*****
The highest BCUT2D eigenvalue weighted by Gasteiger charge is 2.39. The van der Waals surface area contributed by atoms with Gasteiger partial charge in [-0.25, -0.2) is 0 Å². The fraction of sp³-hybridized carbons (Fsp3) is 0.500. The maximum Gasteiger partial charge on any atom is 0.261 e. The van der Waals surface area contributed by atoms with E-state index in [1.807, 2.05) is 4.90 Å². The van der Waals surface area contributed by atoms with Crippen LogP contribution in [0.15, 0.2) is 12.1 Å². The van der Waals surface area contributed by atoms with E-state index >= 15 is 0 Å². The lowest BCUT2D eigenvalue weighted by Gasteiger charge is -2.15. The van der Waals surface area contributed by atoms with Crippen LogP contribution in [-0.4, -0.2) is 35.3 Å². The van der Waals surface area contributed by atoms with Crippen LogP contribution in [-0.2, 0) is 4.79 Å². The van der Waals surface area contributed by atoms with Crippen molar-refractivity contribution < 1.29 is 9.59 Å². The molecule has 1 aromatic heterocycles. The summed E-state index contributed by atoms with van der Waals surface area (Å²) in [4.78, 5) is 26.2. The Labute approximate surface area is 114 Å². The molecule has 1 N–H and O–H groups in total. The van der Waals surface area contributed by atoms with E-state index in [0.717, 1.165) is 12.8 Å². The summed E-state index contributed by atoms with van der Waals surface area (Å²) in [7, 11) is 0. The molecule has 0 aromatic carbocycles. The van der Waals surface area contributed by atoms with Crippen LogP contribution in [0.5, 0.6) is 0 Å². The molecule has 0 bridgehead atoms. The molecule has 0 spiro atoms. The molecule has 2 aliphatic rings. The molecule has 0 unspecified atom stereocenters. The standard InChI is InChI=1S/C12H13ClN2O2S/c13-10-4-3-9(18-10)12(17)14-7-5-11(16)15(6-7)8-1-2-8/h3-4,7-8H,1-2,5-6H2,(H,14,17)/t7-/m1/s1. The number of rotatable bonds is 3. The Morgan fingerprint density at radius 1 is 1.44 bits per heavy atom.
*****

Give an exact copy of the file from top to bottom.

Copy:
The highest BCUT2D eigenvalue weighted by Gasteiger charge is 2.39. The van der Waals surface area contributed by atoms with Gasteiger partial charge in [-0.25, -0.2) is 0 Å². The fraction of sp³-hybridized carbons (Fsp3) is 0.500. The maximum Gasteiger partial charge on any atom is 0.261 e. The van der Waals surface area contributed by atoms with E-state index in [1.807, 2.05) is 4.90 Å². The van der Waals surface area contributed by atoms with Crippen LogP contribution in [0.15, 0.2) is 12.1 Å². The van der Waals surface area contributed by atoms with E-state index >= 15 is 0 Å². The lowest BCUT2D eigenvalue weighted by Gasteiger charge is -2.15. The van der Waals surface area contributed by atoms with Crippen LogP contribution in [-0.4, -0.2) is 35.3 Å². The van der Waals surface area contributed by atoms with Crippen LogP contribution in [-0.2, 0) is 4.79 Å². The van der Waals surface area contributed by atoms with Crippen molar-refractivity contribution < 1.29 is 9.59 Å². The molecule has 1 aromatic heterocycles. The summed E-state index contributed by atoms with van der Waals surface area (Å²) in [4.78, 5) is 26.2. The Labute approximate surface area is 114 Å². The molecule has 1 N–H and O–H groups in total. The van der Waals surface area contributed by atoms with E-state index in [0.717, 1.165) is 12.8 Å². The summed E-state index contributed by atoms with van der Waals surface area (Å²) in [7, 11) is 0. The molecule has 0 aromatic carbocycles. The van der Waals surface area contributed by atoms with Crippen LogP contribution in [0.5, 0.6) is 0 Å². The molecule has 0 bridgehead atoms. The molecule has 0 spiro atoms. The molecule has 2 aliphatic rings. The molecule has 0 unspecified atom stereocenters. The standard InChI is InChI=1S/C12H13ClN2O2S/c13-10-4-3-9(18-10)12(17)14-7-5-11(16)15(6-7)8-1-2-8/h3-4,7-8H,1-2,5-6H2,(H,14,17)/t7-/m1/s1. The number of rotatable bonds is 3. The Morgan fingerprint density at radius 1 is 1.44 bits per heavy atom.